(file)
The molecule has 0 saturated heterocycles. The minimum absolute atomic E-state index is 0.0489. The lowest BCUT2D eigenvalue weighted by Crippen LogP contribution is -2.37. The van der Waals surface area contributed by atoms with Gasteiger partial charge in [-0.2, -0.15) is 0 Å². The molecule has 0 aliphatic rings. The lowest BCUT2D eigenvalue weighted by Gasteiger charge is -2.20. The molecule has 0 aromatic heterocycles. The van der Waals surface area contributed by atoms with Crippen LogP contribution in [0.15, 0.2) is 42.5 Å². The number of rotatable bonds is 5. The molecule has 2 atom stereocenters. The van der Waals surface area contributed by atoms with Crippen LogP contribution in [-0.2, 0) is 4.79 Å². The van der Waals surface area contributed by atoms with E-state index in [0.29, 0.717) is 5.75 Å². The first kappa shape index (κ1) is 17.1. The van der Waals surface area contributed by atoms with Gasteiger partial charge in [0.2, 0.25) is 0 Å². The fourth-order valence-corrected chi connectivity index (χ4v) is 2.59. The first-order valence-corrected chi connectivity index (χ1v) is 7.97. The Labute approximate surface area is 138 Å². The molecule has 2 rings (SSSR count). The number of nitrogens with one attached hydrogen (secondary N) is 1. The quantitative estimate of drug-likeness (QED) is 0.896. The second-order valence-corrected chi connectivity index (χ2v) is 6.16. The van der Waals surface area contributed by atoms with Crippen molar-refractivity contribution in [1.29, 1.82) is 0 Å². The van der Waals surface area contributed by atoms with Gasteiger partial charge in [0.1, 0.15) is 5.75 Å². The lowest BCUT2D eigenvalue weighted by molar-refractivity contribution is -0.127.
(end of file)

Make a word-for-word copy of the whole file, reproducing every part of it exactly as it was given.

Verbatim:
The molecule has 0 saturated heterocycles. The minimum absolute atomic E-state index is 0.0489. The lowest BCUT2D eigenvalue weighted by Crippen LogP contribution is -2.37. The van der Waals surface area contributed by atoms with Gasteiger partial charge in [-0.2, -0.15) is 0 Å². The molecule has 0 aliphatic rings. The lowest BCUT2D eigenvalue weighted by Gasteiger charge is -2.20. The molecule has 0 aromatic heterocycles. The van der Waals surface area contributed by atoms with Crippen LogP contribution in [0.15, 0.2) is 42.5 Å². The number of rotatable bonds is 5. The molecule has 2 atom stereocenters. The van der Waals surface area contributed by atoms with Crippen LogP contribution in [-0.2, 0) is 4.79 Å². The van der Waals surface area contributed by atoms with E-state index in [0.29, 0.717) is 5.75 Å². The first kappa shape index (κ1) is 17.1. The van der Waals surface area contributed by atoms with Gasteiger partial charge in [0.2, 0.25) is 0 Å². The fourth-order valence-corrected chi connectivity index (χ4v) is 2.59. The first-order valence-corrected chi connectivity index (χ1v) is 7.97. The Labute approximate surface area is 138 Å². The molecule has 2 rings (SSSR count). The number of nitrogens with one attached hydrogen (secondary N) is 1. The quantitative estimate of drug-likeness (QED) is 0.896. The second-order valence-corrected chi connectivity index (χ2v) is 6.16. The van der Waals surface area contributed by atoms with Crippen molar-refractivity contribution in [1.29, 1.82) is 0 Å². The van der Waals surface area contributed by atoms with Gasteiger partial charge in [0.1, 0.15) is 5.75 Å². The lowest BCUT2D eigenvalue weighted by molar-refractivity contribution is -0.127.